The Hyundai Sonata brings to mind the 1990s Ford Tempo and Mercury Topaz compact sedans. What these vehicles have in common is plenty of bang for the buck.
Also like them, Sonata comes packed with value.
Tempo-Topaz came with a plethora of features that were optional in others. The trim levels were high and the creature comforts numerous. Styling was right up to snuff. The mechanicals were up to date and fuel economy was very good.
The ride was nice as well. Handling? Well, the ride was nice. The trim levels were high. Styling was right up to snuff.
Handling? Fuel economy was very good and creature comforts numerous.
Handling? Well, it was ok at best. The T&T compact twins like the Sonata were good point A to point B vehicles.
Although Sonata aims at a larger segment, the intermediate cars, the strategy is the same: a decided price advantage over the competition.
The Sonata GLS starts at $17,670 with a five-speed manual transmission and a 2.4L I-4. It rises to $24,470 for a 3.3L V-6 Limited with a five-speed automatic.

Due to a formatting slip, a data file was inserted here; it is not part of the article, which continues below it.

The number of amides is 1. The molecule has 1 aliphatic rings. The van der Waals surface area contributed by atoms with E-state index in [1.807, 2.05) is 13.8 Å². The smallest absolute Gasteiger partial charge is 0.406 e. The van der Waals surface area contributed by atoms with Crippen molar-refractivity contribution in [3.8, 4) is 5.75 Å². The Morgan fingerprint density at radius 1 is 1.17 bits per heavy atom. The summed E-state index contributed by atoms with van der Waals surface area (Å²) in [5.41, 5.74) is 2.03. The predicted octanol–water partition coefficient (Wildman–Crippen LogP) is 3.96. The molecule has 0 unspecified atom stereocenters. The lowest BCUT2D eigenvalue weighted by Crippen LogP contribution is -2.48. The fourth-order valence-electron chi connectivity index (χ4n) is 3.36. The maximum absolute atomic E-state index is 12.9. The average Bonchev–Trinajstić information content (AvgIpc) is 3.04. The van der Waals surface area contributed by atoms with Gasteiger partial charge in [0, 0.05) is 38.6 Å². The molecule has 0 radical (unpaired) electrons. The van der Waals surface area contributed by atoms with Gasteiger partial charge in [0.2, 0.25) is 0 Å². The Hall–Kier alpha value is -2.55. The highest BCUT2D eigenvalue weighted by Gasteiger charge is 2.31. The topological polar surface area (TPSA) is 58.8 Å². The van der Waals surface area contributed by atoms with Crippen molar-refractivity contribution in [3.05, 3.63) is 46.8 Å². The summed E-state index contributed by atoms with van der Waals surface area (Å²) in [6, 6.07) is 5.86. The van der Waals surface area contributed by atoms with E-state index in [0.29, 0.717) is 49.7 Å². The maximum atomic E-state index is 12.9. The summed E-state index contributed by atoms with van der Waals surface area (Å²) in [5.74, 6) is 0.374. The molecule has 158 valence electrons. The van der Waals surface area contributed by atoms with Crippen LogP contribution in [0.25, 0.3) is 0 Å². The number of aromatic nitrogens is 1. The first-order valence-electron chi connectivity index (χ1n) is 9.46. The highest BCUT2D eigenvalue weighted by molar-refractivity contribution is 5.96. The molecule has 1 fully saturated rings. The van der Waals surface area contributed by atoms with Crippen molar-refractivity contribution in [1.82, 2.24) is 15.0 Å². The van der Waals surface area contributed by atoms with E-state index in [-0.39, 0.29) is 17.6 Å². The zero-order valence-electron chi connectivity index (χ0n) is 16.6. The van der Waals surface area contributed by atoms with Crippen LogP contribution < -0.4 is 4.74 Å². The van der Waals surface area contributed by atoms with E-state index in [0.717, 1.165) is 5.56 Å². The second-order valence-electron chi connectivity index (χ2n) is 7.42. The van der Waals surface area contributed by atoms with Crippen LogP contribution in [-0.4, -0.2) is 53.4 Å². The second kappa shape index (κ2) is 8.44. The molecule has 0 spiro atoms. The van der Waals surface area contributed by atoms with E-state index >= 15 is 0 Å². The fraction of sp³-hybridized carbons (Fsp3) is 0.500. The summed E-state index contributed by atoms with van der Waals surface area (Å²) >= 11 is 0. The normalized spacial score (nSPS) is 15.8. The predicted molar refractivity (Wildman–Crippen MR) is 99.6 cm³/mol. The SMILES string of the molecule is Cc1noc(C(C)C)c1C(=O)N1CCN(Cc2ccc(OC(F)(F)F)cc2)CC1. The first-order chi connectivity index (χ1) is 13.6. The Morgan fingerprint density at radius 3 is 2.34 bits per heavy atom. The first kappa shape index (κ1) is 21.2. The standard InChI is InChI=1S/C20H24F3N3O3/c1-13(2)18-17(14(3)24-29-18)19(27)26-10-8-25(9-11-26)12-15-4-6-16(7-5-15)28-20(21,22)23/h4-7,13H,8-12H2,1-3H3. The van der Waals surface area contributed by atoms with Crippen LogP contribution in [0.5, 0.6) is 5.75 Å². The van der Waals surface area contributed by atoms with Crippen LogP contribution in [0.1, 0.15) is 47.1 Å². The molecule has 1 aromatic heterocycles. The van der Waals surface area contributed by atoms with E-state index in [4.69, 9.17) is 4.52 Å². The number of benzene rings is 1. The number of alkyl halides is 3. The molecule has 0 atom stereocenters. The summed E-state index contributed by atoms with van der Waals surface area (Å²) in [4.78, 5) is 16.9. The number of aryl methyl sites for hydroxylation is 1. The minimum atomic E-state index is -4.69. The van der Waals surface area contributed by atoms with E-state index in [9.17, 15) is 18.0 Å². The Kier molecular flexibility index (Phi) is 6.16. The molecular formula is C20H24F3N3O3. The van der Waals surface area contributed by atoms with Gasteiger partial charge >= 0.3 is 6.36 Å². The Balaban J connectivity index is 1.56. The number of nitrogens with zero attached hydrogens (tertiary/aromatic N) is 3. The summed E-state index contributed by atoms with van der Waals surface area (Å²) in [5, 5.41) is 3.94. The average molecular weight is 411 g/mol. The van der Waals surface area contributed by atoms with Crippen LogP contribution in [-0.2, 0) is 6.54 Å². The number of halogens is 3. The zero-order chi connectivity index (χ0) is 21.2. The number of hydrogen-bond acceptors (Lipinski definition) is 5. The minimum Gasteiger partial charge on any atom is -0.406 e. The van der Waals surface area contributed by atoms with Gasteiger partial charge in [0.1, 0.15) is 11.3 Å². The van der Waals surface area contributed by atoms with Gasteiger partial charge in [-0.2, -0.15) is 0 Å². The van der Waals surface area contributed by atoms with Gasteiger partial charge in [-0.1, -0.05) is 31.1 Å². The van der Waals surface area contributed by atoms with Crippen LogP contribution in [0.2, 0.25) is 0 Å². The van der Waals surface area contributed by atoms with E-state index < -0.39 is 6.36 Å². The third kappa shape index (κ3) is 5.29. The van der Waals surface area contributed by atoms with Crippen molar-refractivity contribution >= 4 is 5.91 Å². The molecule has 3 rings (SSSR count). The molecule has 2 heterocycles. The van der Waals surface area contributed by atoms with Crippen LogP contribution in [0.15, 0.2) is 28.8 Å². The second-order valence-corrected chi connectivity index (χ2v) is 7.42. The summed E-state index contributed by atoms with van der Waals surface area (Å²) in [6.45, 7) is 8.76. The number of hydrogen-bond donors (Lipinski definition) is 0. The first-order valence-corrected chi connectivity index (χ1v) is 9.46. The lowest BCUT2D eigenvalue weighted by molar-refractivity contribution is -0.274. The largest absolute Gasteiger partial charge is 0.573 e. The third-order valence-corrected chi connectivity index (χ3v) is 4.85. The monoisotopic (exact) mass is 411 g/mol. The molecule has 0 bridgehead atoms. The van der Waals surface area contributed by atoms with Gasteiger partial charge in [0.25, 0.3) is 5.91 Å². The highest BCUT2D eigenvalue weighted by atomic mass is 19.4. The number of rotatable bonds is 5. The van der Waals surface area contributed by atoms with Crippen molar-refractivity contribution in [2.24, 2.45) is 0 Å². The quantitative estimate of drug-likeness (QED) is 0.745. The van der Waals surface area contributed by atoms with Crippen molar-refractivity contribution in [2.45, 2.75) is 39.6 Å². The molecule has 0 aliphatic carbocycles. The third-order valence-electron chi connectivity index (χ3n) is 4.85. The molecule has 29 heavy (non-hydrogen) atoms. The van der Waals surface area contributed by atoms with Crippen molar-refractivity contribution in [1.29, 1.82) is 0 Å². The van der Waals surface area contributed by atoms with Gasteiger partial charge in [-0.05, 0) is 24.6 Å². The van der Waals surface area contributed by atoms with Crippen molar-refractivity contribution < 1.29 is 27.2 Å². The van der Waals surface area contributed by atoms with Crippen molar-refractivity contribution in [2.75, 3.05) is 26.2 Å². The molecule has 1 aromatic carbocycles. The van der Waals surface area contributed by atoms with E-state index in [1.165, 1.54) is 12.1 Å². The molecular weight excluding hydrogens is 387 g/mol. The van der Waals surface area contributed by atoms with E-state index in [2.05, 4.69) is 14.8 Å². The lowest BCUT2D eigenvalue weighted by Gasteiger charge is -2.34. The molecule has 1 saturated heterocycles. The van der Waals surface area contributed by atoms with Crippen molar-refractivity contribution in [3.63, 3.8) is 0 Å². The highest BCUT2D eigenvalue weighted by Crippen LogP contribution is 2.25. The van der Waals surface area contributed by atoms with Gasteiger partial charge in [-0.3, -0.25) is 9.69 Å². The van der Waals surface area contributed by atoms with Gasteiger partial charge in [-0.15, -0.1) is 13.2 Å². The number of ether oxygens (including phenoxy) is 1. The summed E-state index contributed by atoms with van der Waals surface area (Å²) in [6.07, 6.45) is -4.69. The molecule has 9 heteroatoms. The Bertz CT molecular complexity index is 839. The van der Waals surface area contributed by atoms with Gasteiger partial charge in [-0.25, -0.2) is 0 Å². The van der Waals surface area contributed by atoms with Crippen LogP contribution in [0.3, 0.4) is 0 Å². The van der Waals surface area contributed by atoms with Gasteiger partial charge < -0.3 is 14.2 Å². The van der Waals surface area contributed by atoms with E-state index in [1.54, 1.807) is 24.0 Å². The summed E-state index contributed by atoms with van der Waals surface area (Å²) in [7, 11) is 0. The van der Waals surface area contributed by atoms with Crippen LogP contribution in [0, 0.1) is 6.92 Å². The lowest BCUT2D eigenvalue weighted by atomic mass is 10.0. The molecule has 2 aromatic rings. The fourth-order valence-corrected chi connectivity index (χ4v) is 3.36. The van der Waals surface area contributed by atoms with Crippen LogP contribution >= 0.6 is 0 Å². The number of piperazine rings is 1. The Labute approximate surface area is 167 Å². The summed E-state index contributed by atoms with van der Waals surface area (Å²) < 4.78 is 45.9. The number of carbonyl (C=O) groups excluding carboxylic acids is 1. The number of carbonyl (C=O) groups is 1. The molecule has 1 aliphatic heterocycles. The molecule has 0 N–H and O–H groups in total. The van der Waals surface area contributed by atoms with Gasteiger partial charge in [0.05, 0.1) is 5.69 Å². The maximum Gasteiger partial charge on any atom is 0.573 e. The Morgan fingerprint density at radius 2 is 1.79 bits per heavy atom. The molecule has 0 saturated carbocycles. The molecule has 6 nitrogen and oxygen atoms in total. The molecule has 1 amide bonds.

The tested $23,370 Limited came with the four-cylinder motor and a four-speed automatic. This is the first year Hyundai has expanded installation of the four banger to the top-of-the-line model.
|Hyundai Sonata Limited
•Engines: 2.4L I-4; 3.3L V-6
•Dimensions: 107.4" wheelbase; 188.9" length
•Base price: $17,670; As tested $23,370
•Fuel economy: 21/30 mpg
The results are what you would expect: a very nicely trimmed-out Sonata with the good fuel economy of the base – 21-mpg city and 30 highway. Only the manual transmission GLS barely beats that with 21/31.
The 2.4L Sonata of 162 horsepower pays the price in acceleration, posting mediocre times of 10.9 seconds for 0 to 60 mph. The car did feel livelier getting up there, though.
Handling? The Sonata goes well straight ahead with good on-center feel in the steering. On big curves, the car handles fairly neutrally until it begins to warn heavy-footed drivers not to push their lucks.
The hood is easily visible, side mirrors are a trifle small, and there could be more legroom for taller drivers. Cruise and audio controls are on the steering wheel and the interior is done in shades of beige with rampant fake wood. The eight-way power leather seat accommodations are fine. Seat belt chimes that sound off when the seat belt is unhooked, but before the driver can exit, are just plain annoying.
Welcome is a chassis that uses standard electronic stability control, four-wheel disc brakes with anti-locking, and brake assist on 17-inch wheels (for the Limited). The only Limited option is a power tilt-and-slide sunroof – worth it at $900.
The Hyundai Sonata stakes out its territory right in the middle of the road.